On the doing of Parenting

Balance Parenting

I wonder if my children will remember me as constant motion. Not a specific task, like cleaning their rooms while we talk about their day, or how I make dinner when we discuss their homework, or the laundry that I’m constantly walking up and down with from room to laundry and back. No, more like a blur of my historic self, a gusian filter placed over the presence of me in their memories.

Like my own mother is to me in my childhood; Always moving: a presence, a tickle monster, a card player, a disciplinarian. She is a blur of the eighties, a wisp of the nineties.

I wonder if my children will remember how they helped me make dinner, or bake treats for our Christmas with friends. I wonder if they’ll remember the countless card games and board games and wrestle games. I wonder if they’ll focus on how we worked so many hours or how we made time for them in spite of deadlines.

I think of my days in this rocking motion, always moving, even when still, shifting, doing, thinking. Laundry for down times, dishes for noisy times. Lunches made during dinner prep and beds re-made and stuffed animals put away during bedtime routine.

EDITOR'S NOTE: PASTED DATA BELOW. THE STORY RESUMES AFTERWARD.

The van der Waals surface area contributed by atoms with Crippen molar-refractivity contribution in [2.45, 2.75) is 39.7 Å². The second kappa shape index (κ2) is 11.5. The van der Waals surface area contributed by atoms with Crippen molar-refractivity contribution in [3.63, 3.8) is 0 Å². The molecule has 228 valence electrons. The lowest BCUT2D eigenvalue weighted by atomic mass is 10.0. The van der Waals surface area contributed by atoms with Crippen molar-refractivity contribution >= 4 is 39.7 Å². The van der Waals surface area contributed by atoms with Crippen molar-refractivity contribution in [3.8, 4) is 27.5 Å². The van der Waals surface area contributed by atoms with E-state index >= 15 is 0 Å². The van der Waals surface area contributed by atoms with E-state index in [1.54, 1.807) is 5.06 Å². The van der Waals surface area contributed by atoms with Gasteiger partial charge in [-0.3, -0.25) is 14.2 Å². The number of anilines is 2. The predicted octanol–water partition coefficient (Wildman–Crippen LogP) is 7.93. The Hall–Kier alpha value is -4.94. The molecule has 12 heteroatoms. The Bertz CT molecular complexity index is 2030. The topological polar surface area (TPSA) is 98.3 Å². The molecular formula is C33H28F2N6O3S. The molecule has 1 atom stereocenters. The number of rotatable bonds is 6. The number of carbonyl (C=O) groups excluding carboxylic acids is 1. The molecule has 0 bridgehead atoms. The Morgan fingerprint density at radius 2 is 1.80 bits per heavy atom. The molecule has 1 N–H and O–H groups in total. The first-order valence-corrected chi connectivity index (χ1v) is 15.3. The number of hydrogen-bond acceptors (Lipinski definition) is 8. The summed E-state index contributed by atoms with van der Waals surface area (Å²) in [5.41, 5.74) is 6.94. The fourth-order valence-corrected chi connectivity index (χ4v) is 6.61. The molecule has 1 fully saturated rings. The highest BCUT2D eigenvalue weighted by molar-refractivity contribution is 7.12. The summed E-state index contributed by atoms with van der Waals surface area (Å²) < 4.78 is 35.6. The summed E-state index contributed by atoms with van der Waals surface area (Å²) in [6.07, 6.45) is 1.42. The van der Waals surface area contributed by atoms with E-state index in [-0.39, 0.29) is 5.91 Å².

If I’m not doing two things, I am not being effective.

Or am I?

Mindfulness is the constant repeating word in my days. Almost in the way you buy a white toyota van and see everyone has a white Toyota van. How did you not see that before? Everyone, everywhere, from a coffee shop to a co-worker casually saying, “Mindful,” “Be mindful,” “You’ll find mindfulness.” I actually pay someone to tell me that every other week in therapy to “Practice mindfulness.” Here’s my co-pay.

The question is, and it’s not an outside question really, more an inside one, but can I not be “mindful” while I simultaneously do the dishes and math homework? While I pack lunches and serve dinner? While I shove stuffed animals in their bin and wait for a kid to brush their teeth? Perhaps this is my own mindfulness. Maybe this is my moving meditation. I am present because I can not be anywhere else, than here, with these animals, and teeth, and dishes, and laundry. I am at work because I have only so much time to have meetings, and code, and plan and re-capture and lead. I can do those things together because it keeps me there, in the moment, mindful.

Perfecting life’s chores while being with the people I love and doing the job I adore? That to me seems pretty mindful. Even if there’s no soothing music or Ommm sounds from anyone around.

Posted: 12/1/2013